US5112138 *Jun 8, 1990May 12, 1992Paramount Packaging CorporationResealable reusable flexible plastic bag with loop handle
US5622307 *Aug 10, 1995Apr 22, 1997Wosje; Michael T.Rainproof information-holding envelope
US5682730 *Sep 12, 1996Nov 4, 1997Tenneco PackagingPlastic bag with bottom header
US6260705 *Nov 15, 1999Jul 17, 2001Cryovac, Inc.Heat shrinkable pouch
US6499598 *Jun 11, 2001Dec 31, 2002Cryovac, Inc.Easy opening system for shrunk hermetic bags
US7228968 *Sep 16, 2004Jun 12, 2007Starliner, LlcStick-on, flexible, peel and seal package dispenser
US7600641 *May 15, 2007Oct 13, 2009Burgess Mark HStick-on, flexible, peel and seal package dispenser
US7789236Sep 2, 2009Sep 7, 2010Starliner, LlcStick-on, flexible, peel and seal package dispenser
US8021049Jul 17, 2009Sep 20, 2011Cryovac, Inc.Bag of a heat-shrinkable gas-barrier thermoplastic film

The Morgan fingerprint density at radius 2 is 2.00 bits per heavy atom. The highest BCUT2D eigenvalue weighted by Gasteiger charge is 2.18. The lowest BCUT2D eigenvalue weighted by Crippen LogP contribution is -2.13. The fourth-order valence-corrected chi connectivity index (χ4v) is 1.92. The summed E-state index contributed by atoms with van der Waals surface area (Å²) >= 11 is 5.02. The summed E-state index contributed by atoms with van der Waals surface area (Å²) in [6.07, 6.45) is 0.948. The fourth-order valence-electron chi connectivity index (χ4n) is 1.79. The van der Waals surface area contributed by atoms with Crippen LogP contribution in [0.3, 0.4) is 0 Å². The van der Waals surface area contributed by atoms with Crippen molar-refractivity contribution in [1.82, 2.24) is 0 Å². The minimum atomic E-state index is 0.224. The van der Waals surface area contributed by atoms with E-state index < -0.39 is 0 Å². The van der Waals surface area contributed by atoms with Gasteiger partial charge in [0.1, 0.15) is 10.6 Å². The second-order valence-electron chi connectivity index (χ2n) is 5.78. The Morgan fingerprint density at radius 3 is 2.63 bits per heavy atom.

US20130068828 *Mar 25, 2011Mar 21, 2013Onedose Pharma, S.L.Envelope for single drug dose
EP0476547A1 *Sep 14, 1991Mar 25, 1992Fresenius AGSachet for pharmaceutical products
Classifications
U.S. Classification383/9, 383/67, 383/35
International ClassificationB65D33/02
Cooperative ClassificationB65D33/02
European ClassificationB65D33/02
Legal Events
DateCodeEventDescription
Jan 28, 1982ASAssignment
Owner name: BRH CORPORATION, 4200 N. HOLTON, MILWAUKEE, WI. 53
Free format text: ASSIGNMENT OF ASSIGNORS INTEREST.;ASSIGNOR:PHILIP MORRIS INDUSTRIAL INCORPORATED;REEL/FRAME:003948/0773
Effective date: 19820111
Free format text: ASSIGNMENT OF ASSIGNORS INTEREST;ASSIGNOR:PHILIP MORRIS INDUSTRIAL INCORPORATED;REEL/FRAME:3948/773
Owner name: BRH CORPORATION, A CORP.OF WI.,WISCONSIN
Owner name: BRH CORPORATION, A CORP.OF WI., WISCONSIN
Free format text: ASSIGNMENT OF ASSIGNORS INTEREST;ASSIGNOR:PHILIP MORRIS INDUSTRIAL INCORPORATED;REEL/FRAME:003948/0773
Owner name: BRH CORPORATION, WISCONSIN